Riffin’ with Hendrix: A masterclass in market captivation

Jimi played the guitar like no one was watching, from the depths of his soul. And he gave it everything, every time. Crowds were bewitched by his particular art form and quickly grew to love him. Jimi undoubtedly fed off this energy, fuelling his creative fires and stoking his intensity. But watching him perform, it’s like the crowd just isn’t there.

This brilliant live performance of Voodoo Child (Stockholm 1969) sums up his relationship with his audience. There’s a whole different level of engagement taking place here. There’s no ‘Good evening Sweden!’ – there’s no conversation at all. There’s no eye contact with the crowd – when he’s digging deep he often turns his back to them – and almost none with the band. It’s like the artist doing everything in his power to make himself transparent to his art; casting no shadow. He helps the listener connect directly with the music, and just steps out of the way.

That suppression of ego, his fundamental humility, the honesty of his performances, underlined his genius and amplified his legend. When asked in an interview whether he thought he was the world’s best guitar player, he responded with “I wouldn’t say that I’m the greatest guitarist ever. I’d say probably that I’m the greatest guitarist sitting in this chair.” (Can you imagine Kanye West saying that?!)

This self-deprecation kept him grounded. It kept him hungry. The only promise he ever made to his ‘customers’ was that they would get to see him play guitar. He let his musical performance do the work and the audience to do the talking.

This isn’t to say that Jimi didn’t need marketing. Quite the contrary. There was most definitely a strategy in play.

Although he had supported some of America’s biggest names at legendary venues across the states, he arrived in the UK in 1966 as a relatively unknown artist. So how, in little over nine months, did he manage to become one of Britain’s biggest stars, with a string of hit singles and a reputation for wild virtuoso live performances?

In late 1966, he rocked up in the Bag O’ Nails club in London for a launch event organised by former The Animals bassist Chas Chandler. The audience that night just happened to include Clapton, Jeff Beck, Pete Townshend, Brian Jones, Mick Jagger, and Kevin Ayers, as well as John Lennon and Paul McCartney. He delivered a performance that blew the minds of some of the best artists of the time.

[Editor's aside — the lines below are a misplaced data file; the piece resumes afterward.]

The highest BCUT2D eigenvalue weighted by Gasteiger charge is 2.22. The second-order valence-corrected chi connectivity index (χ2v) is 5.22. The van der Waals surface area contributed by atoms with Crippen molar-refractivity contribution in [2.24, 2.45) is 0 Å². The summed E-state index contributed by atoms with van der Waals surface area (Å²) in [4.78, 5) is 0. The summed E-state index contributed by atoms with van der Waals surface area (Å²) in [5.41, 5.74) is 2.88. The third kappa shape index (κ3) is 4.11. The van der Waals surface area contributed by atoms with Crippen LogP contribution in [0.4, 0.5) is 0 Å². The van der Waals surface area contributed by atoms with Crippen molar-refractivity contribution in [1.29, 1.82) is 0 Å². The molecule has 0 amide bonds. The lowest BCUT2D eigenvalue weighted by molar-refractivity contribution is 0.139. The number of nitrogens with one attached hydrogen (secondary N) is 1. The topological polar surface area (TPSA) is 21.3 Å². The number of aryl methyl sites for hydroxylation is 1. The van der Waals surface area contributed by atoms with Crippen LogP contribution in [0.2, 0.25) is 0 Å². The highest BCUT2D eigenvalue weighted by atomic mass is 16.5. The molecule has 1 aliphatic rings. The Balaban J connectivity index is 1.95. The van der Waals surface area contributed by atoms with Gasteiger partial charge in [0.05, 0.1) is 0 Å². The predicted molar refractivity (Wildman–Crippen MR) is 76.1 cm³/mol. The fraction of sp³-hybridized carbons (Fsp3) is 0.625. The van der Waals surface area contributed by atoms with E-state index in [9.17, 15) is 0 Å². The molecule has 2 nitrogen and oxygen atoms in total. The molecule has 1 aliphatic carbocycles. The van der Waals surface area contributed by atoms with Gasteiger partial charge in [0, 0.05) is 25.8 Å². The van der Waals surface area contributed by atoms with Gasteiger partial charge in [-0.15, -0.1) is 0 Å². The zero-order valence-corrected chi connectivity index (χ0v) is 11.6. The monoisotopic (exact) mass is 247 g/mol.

“You never told me he was that f***ing good.” Eric Clapton, after first hearing Hendrix perform (The Guardian)

Returning to the Bag O’ Nails in January 1967 with The Jimi Hendrix Experience, he opened his set with the title track to the Beatles newly released Sgt. Peppers Lonely Hearts Club Band album, knowing full well that Paul McCartney and Ringo Starr were in attendance! Now that there…that’s an influence strategy!

With hindsight, it’s clear that his moments and venues were brilliantly targeted – providing the perfect opportunities to showcase his virtuosity. Like playing the Star Spangled Banner at daybreak at Woodstock during the height of the politically charged Vietnam war? Yep, that’ll do it!

Importantly though he used his performance to win his admirers, not his marketing. For Hendrix, the performance came first, and the promotion followed. The marketing was all about influencing the right people at the right time, and maximising an opportunity to promote an experience that was worth marketing.

For Hendrix, the performance came first, and the promotion followed.

Hendrix didn’t wake every morning and think “Today, my job is to change the world.” He focused on playing the guitar like no-one had played it before: upside down one minute, with his teeth the next. But before he was done – with each extraordinary performance, and moment by moment – he’d helped create a global movement, redefined his art form, and connected with his audience at an intensity that none had achieved before and few have since. It seems trite to say so – but that’s a near textbook definition of disruption.

So what can you, as a business leader, learn from the lasting legacy of this legend?

Well, if you want to captivate your market – create your own movement, inspire engagement and sustain loyalty – you’ve got to have a clear purpose. You’ve got to be capable of communicating and connecting at an emotional level, not just a rational one. And you need total conviction in what you promise and deliver to customers. The boost to sales and accelerated growth follow consequentially.

And if you want to trust your marketers to maximise your opportunity… you’ve got to give them an opportunity worth maximising.

Finally, if you want to disrupt the status quo in your industry you’ve got to represent a clear-cut alternative, create a better experience, or both: the disruption will take care of itself.

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